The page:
The ball is in your court, ISSA
Foster's Fairplay is deeply concerned about some of the happenings in high-school sports, seemingly under the radar of the governing body, the Inter-Secondary Schools Sports Association (ISSA).
This pertains to what is euphemistically termed 'recruitment', but in recent times taken to a level that is seemingly unwholesome and demands closer attention and appropriate corrective action. Given the make-up and structure of ISSA, it is difficult to accept that the body is not cognisant of these transactions, as it is the schools over which their member principals exercise control that derive the benefit inherent in this activity. In these circumstances, they cannot plead innocence.
A typical deal goes like this. School A, usually one of limited resources, identifies, tends and produces an athlete who, for ability and potential, catches the eye of the relevant parties at School B. These individuals, together with their connections, launch a determined initiative to land that bright talent with a view to have it perform in a new environment and wearing different colours. Ideally, this would occur in the following year. If the ISSA eligibility stipulations do not permit participation in the major events in the immediate term, there is a waiting time of one year after which that hurdle disappears. If the sit-out period is meant to be a penalty, it is far from being harsh enough.
For a smoother transfer and depending on the level of talent in question, inducements in cash or kind are introduced. Former students of the receiving school provide the funding, and even business entities give their support, if they can see benefit accruing to them further down the road. The items passed are varied, ranging from free schooling to household appliances. Parents and guardians have been the targets for these 'gifts'. Even the former coach can be left smiling when the move is cemented.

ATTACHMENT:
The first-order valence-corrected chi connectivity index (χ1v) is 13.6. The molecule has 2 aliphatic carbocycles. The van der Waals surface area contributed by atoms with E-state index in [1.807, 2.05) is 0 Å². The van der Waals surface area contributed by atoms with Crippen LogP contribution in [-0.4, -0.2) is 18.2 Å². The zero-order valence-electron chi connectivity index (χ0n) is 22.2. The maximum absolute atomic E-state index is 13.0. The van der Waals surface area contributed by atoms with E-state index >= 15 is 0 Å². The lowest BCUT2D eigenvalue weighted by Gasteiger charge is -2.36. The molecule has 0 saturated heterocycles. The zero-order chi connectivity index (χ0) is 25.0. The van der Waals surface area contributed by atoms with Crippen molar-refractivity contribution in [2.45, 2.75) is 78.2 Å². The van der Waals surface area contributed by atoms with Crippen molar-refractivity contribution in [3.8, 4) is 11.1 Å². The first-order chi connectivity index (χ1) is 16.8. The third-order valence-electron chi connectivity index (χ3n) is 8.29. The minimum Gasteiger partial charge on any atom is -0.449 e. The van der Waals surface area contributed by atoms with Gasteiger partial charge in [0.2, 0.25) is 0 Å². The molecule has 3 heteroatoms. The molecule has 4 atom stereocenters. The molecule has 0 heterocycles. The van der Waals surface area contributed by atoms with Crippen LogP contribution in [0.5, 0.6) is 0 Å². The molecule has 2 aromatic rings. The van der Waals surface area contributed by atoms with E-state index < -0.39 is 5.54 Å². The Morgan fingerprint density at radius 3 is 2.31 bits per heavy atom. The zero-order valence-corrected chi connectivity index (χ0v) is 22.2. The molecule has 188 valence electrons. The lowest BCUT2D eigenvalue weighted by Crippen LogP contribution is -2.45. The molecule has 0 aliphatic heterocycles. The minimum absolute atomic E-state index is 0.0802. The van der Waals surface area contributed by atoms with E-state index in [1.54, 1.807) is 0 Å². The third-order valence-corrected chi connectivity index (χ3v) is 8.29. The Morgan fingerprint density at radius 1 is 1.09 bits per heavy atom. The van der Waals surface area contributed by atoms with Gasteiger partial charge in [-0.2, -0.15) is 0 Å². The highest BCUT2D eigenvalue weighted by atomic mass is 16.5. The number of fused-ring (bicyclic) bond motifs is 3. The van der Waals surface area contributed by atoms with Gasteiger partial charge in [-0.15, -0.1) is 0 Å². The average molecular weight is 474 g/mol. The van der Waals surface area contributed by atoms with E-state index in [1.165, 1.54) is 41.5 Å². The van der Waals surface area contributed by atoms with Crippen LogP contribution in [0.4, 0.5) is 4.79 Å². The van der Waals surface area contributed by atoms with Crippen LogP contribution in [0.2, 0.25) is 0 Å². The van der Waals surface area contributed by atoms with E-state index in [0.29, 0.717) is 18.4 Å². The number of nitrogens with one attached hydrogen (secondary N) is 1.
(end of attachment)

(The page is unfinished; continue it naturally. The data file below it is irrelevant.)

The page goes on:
ISSA needs to say how comfortable it is with these transactions. Foster's Fairplay sees enough negatives embedded in the exercise to have the peace of mind that the custodians of the sport appear to have. What instantly comes to mind is that it is not all the time that promises from School B come into being, and when that happens, things can become a bit sour. No promising athlete needs to have a situation where his or her future is compromised by being the pawn in a deal where parties become unfriendly, and worse, spiteful to each other, all because things did not go as planned.
There is reluctance to call names, as usually the athletes are still at a youthful age and the ensuing stigma could cause permanent emotional damage. There is one case, however, that has come to light, and which has raised the anger concerns in this corner. What adds to the disgust is that in this case, the school which was losing one of its most promising did not fall in the category of the under-resourced.
A female athlete on the verge of representing her country at the international level was caught in the intrigue. She was allegedly being used by a coach as an incentive to secure a job at School B. His thinking appeared to have been that with the athlete in tow, he would stand a better chance of being employed. Thankfully, the coach at the receiving school got wind, saw that his job was in jeopardy and did some fancy footwork to stem the tide. When it gets to this stage, with the country's young talents used as pieces on a chess table, it is imperative that ISSA must act.
It cannot be beyond the competence of ISSA to ferret out these individuals who are orchestrating this type of activity. There is no secrecy where it is concerned, but there has to be a will to correct it. At present, given the lack of any meaningful action, it would seem that it is acceptable to those well positioned to make the difference. Schools which invest in their charges at an early stage deserve to have their names called when the success they wish for finally arrives. What would be the incentive to do the talent searching and nurturing that are inevitably involved?
ISSA, the ball is in your court. Play the right shot.
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